Comment


            #6
            Originally posted by disneysteve View Post

            Would it be beneficial for you to stop the IRA draw, make up the difference from your cash accounts, and qualify for the ACA subsidy? For us, the subsidy comes to 12K/year or so.
            Who knows? Not really keen on drawing down that cash $48k per year quicker.
            The 401k / IRA was saved and intended for retirement, so I'm going to use it first, and at the rate we're using it (2.5%), we could really be using more of it.

            Comment


              #7
              Originally posted by Fishindude77 View Post

              Who knows? Not really keen on drawing down that cash $48k per year quicker.
              The 401k / IRA was saved and intended for retirement, so I'm going to use it first, and at the rate we're using it (2.5%), we could really be using more of it.
              Understood. Just something to think about. The ACA cap is about 69K this year so you could still take about 15K from the IRA and only about 33K from cash. It might save you 12K/year on your insurance.
              Steve

              * Despite the high cost of living, it remains very popular.
              * Why should I pay for my daughter's education when she already knows everything?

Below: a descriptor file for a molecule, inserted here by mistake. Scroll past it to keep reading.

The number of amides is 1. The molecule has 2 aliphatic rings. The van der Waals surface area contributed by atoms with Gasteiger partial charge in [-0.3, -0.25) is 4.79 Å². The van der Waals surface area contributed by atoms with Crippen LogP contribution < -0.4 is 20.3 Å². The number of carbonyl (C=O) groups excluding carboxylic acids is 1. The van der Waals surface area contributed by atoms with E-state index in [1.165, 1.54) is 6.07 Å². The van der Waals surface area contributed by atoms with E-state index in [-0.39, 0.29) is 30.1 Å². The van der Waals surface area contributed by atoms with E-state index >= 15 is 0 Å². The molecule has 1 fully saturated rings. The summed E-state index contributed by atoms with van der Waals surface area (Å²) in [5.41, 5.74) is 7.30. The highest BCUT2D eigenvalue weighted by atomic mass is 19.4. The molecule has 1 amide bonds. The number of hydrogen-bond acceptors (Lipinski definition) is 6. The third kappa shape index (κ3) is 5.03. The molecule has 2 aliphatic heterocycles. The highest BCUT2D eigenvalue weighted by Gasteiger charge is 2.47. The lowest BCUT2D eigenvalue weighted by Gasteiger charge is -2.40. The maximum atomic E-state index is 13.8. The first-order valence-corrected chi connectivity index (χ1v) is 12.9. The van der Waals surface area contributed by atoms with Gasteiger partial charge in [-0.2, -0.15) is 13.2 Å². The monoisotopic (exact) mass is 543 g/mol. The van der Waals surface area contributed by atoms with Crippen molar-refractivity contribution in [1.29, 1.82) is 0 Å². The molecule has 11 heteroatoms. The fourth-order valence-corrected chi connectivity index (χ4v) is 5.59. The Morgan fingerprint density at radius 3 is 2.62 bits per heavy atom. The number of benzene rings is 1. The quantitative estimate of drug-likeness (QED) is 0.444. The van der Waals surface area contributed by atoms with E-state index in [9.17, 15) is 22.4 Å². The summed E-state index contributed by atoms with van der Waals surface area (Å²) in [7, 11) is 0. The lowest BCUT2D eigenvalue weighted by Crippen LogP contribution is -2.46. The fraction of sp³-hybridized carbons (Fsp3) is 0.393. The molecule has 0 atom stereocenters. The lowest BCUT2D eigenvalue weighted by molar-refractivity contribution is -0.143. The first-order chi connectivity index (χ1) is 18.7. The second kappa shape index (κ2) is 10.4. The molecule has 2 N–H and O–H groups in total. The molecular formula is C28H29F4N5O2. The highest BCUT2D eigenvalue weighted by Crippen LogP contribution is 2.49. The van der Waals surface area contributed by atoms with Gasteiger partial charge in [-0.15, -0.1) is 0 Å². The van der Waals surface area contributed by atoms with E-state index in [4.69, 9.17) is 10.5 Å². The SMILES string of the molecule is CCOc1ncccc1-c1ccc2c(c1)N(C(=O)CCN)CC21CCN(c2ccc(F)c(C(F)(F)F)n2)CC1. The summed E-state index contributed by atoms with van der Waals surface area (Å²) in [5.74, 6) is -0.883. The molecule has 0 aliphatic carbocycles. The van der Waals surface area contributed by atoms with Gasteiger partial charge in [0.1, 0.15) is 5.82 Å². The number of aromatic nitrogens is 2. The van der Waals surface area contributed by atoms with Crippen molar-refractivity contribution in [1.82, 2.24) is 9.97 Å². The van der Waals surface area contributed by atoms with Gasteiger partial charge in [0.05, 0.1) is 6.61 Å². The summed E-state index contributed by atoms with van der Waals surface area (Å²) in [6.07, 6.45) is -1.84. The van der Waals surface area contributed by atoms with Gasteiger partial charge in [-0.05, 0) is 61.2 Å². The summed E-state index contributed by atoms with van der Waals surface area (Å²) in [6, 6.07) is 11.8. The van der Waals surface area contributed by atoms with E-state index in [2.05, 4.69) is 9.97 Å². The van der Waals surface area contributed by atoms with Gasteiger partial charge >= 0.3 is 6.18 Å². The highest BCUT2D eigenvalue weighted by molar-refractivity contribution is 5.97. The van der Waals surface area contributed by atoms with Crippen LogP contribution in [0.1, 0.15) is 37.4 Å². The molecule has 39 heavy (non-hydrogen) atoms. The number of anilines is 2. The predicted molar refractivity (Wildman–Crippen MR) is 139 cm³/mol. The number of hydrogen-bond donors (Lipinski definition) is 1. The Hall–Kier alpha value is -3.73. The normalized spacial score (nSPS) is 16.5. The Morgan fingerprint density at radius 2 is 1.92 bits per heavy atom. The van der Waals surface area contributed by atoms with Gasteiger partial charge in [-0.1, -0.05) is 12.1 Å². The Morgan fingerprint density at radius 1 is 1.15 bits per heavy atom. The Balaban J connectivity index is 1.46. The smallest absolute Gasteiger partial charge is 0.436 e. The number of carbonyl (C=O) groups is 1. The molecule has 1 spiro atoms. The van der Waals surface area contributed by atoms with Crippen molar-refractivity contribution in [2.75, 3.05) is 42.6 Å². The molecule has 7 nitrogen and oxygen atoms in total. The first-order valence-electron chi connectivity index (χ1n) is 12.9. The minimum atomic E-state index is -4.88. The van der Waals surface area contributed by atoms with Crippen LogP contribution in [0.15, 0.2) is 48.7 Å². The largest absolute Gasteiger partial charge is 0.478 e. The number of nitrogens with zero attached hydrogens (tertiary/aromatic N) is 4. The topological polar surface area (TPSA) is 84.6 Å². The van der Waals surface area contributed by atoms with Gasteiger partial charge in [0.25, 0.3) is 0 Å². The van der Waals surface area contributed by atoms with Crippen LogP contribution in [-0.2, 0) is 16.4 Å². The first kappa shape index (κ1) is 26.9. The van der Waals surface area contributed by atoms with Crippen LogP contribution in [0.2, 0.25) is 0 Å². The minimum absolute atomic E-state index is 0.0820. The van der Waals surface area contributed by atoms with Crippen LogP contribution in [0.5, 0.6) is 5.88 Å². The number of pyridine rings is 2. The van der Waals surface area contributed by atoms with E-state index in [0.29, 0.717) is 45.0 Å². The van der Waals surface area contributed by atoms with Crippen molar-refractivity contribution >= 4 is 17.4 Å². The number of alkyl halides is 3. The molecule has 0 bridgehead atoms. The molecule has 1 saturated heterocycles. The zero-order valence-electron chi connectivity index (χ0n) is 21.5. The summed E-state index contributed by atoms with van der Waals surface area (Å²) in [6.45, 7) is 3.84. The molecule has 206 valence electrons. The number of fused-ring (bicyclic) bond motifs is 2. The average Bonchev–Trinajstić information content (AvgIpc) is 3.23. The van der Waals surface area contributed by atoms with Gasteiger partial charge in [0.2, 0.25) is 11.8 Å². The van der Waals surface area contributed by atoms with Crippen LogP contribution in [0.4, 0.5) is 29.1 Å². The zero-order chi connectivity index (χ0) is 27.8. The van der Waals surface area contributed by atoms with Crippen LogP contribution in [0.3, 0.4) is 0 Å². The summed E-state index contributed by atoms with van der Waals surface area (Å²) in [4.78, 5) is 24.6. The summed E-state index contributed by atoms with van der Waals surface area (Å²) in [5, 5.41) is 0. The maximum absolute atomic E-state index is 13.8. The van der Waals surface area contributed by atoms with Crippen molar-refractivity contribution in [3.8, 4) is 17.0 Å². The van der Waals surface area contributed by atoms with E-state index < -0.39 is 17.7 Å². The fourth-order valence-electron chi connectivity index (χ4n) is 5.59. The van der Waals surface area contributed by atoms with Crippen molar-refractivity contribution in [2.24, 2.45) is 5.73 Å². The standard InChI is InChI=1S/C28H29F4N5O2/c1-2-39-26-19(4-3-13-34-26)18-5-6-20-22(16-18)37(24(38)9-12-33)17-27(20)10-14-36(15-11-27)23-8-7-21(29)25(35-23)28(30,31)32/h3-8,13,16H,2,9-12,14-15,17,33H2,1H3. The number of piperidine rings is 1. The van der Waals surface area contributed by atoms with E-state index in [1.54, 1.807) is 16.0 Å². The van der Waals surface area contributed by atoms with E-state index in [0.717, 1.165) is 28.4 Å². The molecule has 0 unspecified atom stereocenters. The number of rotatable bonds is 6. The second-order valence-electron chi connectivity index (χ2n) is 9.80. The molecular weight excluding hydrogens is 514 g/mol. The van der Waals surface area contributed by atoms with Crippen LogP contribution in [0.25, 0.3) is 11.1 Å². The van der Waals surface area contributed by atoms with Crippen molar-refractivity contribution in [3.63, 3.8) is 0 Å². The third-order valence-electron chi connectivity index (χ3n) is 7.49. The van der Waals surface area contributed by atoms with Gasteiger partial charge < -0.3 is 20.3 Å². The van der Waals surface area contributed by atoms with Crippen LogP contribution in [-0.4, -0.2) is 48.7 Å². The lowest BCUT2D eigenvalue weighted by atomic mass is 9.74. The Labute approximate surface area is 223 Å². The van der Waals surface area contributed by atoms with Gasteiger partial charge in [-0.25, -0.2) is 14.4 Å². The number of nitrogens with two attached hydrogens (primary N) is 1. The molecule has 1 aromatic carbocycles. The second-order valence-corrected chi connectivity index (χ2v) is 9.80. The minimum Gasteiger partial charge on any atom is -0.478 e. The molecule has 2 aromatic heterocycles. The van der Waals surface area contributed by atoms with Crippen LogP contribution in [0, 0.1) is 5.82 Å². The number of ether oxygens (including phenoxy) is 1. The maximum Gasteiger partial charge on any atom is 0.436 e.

* There are no shortcuts to anywhere worth going.

              Comment


                #8
                I think we can be fairly decent spenders in retirement - starting in the next 10-18 months.

                Initial source of income will come from brokerage account dividends/cap gains which generate about $50-55k/year. Second source of income will come from 401ks (via SEPP or rule of 55) and third source from brokerage account share redemption, at approx, $50k-60k each. Total $150 to $175k/year.

                Based on some rough modeling I did, a balanced, multi-source approach appeared to be tax efficient - with the added benefit that tax-efficient withdrawals from our 401ks when we’re early in retirement, help us to realize reasonable RMDs when we’re in our 70s.

                I’m just starting to learn about ACA and subsidies - seems unlikely we’ll qualify if dividends & cap gains count toward income threshold (think I read that in a thread on this site or the early-retirement forum. Please correct me if I’m incorrect).